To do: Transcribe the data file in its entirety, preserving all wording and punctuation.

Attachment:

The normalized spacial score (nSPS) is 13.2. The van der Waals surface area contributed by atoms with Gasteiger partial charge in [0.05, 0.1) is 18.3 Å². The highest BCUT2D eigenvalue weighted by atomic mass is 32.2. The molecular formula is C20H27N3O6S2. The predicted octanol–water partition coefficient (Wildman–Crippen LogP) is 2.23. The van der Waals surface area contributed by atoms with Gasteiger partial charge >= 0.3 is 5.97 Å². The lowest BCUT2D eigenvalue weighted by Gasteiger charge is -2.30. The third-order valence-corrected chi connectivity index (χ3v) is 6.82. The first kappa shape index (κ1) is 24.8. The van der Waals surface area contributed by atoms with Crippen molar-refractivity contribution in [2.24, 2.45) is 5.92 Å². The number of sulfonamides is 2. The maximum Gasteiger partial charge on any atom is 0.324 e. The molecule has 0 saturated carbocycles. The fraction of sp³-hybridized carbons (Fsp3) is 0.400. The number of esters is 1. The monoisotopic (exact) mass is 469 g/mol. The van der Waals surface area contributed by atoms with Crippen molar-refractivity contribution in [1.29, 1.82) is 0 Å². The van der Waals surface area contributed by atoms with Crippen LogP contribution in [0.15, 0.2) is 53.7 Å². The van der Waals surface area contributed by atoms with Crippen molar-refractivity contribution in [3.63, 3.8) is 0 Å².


The normalized spacial score (nSPS) is 13.2. The van der Waals surface area contributed by atoms with Gasteiger partial charge in [0.05, 0.1) is 18.3 Å². The highest BCUT2D eigenvalue weighted by atomic mass is 32.2. The molecular formula is C20H27N3O6S2. The predicted octanol–water partition coefficient (Wildman–Crippen LogP) is 2.23. The van der Waals surface area contributed by atoms with Gasteiger partial charge >= 0.3 is 5.97 Å². The lowest BCUT2D eigenvalue weighted by Gasteiger charge is -2.30. The third-order valence-corrected chi connectivity index (χ3v) is 6.82. The first kappa shape index (κ1) is 24.8. The van der Waals surface area contributed by atoms with Crippen molar-refractivity contribution in [2.24, 2.45) is 5.92 Å². The number of sulfonamides is 2. The maximum Gasteiger partial charge on any atom is 0.324 e. The molecule has 0 saturated carbocycles. The fraction of sp³-hybridized carbons (Fsp3) is 0.400. The number of esters is 1. The monoisotopic (exact) mass is 469 g/mol. The van der Waals surface area contributed by atoms with Crippen molar-refractivity contribution in [1.29, 1.82) is 0 Å². The van der Waals surface area contributed by atoms with Crippen LogP contribution in [0.15, 0.2) is 53.7 Å². The van der Waals surface area contributed by atoms with Crippen molar-refractivity contribution in [3.63, 3.8) is 0 Å².